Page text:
Copyright © 2015 Stephen Hawley, all rights reserved.
When Alice was very young, we communicated with her with voice and sign. For a long time, her only spoken word was ‘up’, but she could sign pretty well. E and I, through the trauma that followed her birth when Alice was tied to an oxygen feed, longed for the opportunity to get out once in a while. When Alice was on solids, we tried to give her a varied diet. We let her try whatever we were eating and were surprised that Alice rejected pasta with tomato sauce; surprising since she liked mac and cheese. We went out to a local Italian restaurant and ordered her ravioli without sauce, because that’s basically mac & cheese. I ordered penne in vodka sauce. As per usual, I offered her a noodle from my plate. She ate it, and signed ‘more’. I missed what she wanted more of, so I signed “WANT MORE DADDY NOODLE?” Alice signed “YES. MORE.”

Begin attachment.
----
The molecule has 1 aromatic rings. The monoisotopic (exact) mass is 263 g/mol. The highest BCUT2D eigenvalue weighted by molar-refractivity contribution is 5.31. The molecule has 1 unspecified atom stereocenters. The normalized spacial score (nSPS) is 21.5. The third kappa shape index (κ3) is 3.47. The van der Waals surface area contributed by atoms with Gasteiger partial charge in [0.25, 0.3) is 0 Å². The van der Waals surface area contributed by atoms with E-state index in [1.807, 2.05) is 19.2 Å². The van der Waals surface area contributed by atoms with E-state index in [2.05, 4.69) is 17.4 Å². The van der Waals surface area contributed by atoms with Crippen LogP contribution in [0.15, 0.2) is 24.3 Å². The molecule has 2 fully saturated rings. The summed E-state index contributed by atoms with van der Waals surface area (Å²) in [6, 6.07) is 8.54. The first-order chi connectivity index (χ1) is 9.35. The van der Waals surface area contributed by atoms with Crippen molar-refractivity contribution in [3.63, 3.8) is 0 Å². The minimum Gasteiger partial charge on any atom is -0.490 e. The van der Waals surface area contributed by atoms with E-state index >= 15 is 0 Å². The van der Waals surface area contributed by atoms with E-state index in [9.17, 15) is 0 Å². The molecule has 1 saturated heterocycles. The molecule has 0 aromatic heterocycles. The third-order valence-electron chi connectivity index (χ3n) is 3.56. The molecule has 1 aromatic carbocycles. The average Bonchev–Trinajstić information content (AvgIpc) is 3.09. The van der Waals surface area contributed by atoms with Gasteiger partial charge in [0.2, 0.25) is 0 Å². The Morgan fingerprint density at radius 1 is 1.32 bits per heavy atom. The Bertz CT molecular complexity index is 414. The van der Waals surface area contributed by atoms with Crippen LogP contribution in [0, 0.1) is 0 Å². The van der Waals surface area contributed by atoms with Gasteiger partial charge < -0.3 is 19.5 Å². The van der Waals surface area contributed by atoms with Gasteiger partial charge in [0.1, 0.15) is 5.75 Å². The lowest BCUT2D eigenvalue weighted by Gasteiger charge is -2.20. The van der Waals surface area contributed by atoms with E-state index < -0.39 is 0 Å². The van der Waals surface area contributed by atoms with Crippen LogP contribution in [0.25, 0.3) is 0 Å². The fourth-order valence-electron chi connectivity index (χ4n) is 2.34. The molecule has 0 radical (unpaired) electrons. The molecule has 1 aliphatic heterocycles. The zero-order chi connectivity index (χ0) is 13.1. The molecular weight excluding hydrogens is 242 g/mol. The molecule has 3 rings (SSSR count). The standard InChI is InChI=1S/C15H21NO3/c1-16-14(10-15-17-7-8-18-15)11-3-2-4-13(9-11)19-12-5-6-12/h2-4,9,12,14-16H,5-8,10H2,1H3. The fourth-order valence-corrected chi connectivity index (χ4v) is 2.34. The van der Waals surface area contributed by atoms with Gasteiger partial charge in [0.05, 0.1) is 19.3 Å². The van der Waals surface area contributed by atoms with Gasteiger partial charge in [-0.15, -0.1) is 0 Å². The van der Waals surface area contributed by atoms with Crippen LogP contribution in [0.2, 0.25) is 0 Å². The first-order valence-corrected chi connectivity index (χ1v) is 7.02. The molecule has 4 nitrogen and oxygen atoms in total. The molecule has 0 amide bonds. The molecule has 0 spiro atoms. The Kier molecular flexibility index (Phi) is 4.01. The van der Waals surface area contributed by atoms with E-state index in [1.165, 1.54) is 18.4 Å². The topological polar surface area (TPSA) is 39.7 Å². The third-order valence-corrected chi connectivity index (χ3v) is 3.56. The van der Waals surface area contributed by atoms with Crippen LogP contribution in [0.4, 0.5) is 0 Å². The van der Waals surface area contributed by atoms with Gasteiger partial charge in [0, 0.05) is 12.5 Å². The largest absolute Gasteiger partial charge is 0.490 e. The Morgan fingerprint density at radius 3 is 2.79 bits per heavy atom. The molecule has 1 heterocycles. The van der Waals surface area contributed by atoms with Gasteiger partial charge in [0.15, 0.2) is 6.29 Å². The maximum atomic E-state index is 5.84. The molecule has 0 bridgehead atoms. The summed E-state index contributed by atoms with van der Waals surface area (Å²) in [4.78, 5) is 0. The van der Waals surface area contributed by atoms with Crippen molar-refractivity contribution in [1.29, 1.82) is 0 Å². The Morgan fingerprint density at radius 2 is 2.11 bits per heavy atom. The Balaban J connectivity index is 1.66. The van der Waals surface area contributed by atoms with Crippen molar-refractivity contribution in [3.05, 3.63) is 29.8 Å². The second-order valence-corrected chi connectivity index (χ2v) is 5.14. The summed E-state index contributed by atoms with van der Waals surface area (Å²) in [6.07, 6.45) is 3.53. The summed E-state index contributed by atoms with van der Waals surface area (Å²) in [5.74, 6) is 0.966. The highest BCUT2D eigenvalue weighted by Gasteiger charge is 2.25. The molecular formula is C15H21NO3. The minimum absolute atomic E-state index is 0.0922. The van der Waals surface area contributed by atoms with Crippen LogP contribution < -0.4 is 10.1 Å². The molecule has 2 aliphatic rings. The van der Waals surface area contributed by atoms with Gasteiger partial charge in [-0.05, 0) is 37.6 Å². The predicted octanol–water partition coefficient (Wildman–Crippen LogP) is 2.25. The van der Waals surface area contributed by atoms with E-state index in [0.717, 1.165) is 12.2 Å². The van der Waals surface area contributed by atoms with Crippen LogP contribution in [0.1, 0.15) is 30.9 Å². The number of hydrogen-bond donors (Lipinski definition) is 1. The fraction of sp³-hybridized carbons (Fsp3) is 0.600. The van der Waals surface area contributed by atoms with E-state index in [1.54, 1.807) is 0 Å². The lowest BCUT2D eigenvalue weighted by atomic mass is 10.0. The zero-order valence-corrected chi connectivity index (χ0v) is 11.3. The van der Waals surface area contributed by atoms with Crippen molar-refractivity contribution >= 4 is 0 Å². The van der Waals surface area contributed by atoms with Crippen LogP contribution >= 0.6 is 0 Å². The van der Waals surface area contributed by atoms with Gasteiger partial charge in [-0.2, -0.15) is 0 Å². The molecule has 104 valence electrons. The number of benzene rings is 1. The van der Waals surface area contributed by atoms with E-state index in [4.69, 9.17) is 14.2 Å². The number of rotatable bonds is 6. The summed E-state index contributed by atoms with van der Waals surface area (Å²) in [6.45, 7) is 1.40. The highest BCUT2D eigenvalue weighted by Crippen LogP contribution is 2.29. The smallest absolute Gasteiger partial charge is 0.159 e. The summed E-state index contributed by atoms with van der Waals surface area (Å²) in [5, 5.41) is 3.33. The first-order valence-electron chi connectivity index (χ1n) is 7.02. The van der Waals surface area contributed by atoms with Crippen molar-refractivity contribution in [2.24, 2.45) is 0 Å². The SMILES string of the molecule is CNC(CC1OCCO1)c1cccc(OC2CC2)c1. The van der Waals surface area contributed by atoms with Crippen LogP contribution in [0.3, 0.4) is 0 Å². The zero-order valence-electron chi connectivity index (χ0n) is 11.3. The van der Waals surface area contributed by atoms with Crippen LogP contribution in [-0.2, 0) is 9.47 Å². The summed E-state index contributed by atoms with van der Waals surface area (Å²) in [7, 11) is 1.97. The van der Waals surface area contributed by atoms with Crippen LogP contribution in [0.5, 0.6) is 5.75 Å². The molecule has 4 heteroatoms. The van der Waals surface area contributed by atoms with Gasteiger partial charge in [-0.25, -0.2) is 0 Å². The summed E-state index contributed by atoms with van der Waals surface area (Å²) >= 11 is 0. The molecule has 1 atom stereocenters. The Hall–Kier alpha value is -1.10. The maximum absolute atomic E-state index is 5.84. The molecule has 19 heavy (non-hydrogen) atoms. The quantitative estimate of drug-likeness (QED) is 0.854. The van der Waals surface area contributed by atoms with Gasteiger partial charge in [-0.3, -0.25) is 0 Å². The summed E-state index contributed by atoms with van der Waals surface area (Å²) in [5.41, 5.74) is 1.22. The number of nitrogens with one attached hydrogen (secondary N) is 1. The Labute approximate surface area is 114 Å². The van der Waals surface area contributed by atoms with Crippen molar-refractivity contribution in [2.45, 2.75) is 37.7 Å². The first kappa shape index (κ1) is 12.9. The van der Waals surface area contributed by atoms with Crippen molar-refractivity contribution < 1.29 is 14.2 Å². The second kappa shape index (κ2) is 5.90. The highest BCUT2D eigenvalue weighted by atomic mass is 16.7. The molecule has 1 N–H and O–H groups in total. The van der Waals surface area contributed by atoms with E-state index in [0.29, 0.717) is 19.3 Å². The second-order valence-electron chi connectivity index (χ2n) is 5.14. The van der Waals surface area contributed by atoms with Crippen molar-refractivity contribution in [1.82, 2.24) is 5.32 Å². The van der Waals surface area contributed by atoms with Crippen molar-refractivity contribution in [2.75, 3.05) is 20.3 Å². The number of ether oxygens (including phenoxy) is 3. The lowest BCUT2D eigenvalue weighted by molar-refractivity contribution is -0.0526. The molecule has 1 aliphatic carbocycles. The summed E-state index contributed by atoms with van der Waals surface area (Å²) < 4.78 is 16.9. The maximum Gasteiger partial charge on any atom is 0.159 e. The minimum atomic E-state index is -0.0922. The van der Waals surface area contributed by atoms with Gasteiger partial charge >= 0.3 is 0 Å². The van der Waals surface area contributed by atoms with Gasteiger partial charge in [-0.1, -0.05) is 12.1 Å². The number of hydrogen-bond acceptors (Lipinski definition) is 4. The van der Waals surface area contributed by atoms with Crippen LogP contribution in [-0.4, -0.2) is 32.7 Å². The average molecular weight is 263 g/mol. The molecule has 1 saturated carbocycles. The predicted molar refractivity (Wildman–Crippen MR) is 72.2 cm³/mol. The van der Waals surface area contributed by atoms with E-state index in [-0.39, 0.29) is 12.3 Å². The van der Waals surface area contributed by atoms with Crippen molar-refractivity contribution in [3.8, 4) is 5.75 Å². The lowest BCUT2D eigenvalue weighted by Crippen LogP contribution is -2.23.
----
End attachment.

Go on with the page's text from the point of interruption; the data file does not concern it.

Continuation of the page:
As a side note, Alice’s signing had an accent. For the longest time, she didn’t sign ‘yes’ properly (your forearm up, hand in a fist, then nod your fist like a head nodding) and instead signed it by sticking her arm straight out and lowering down, like she was signalling a group to take their seats.
Of course, I gave her another noodle. “MORE” “MORE DADDY NOODLE?” “MORE” Eventually, she was signing “DADDY NOODLE” and that became a thing and one of her favorite foods. Alice would not eat spaghetti with red sauce, but she would eat it if it was called daddy’s noodles. Daddy’s noodles has not been a static thing. We’ve messed with it a lot over the years: added ground beef, chopped spinach, mushrooms, and so on. Tonight E made meatballs and cooked them in a marinara that I had canned last summer.
And since we eat wheat free since we discovered that Alice has Celiac disease, we served it all over brown rice linguine. It is certainly a different dish than penne with vodka sauce, but it is still daddy’s noodles.